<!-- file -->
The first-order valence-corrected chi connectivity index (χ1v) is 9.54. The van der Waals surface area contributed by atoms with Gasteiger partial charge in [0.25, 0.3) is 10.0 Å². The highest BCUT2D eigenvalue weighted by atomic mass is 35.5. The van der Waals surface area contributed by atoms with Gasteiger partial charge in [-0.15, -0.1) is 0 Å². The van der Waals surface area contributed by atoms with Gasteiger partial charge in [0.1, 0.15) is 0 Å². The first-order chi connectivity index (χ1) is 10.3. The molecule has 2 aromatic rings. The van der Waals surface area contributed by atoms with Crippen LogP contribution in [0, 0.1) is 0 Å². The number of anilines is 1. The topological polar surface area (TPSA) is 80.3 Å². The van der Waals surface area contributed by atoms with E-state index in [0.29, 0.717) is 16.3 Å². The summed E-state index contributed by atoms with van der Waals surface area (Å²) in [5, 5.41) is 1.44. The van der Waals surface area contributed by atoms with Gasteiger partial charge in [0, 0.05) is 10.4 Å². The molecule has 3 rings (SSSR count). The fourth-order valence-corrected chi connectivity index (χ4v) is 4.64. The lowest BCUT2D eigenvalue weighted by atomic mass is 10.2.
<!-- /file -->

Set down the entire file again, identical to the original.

The first-order valence-corrected chi connectivity index (χ1v) is 9.54. The van der Waals surface area contributed by atoms with Gasteiger partial charge in [0.25, 0.3) is 10.0 Å². The highest BCUT2D eigenvalue weighted by atomic mass is 35.5. The van der Waals surface area contributed by atoms with Gasteiger partial charge in [-0.15, -0.1) is 0 Å². The van der Waals surface area contributed by atoms with Gasteiger partial charge in [0.1, 0.15) is 0 Å². The first-order chi connectivity index (χ1) is 10.3. The molecule has 2 aromatic rings. The van der Waals surface area contributed by atoms with Crippen LogP contribution in [0, 0.1) is 0 Å². The number of anilines is 1. The topological polar surface area (TPSA) is 80.3 Å². The van der Waals surface area contributed by atoms with E-state index in [0.29, 0.717) is 16.3 Å². The summed E-state index contributed by atoms with van der Waals surface area (Å²) in [5, 5.41) is 1.44. The van der Waals surface area contributed by atoms with Gasteiger partial charge in [0, 0.05) is 10.4 Å². The molecule has 3 rings (SSSR count). The fourth-order valence-corrected chi connectivity index (χ4v) is 4.64. The lowest BCUT2D eigenvalue weighted by atomic mass is 10.2.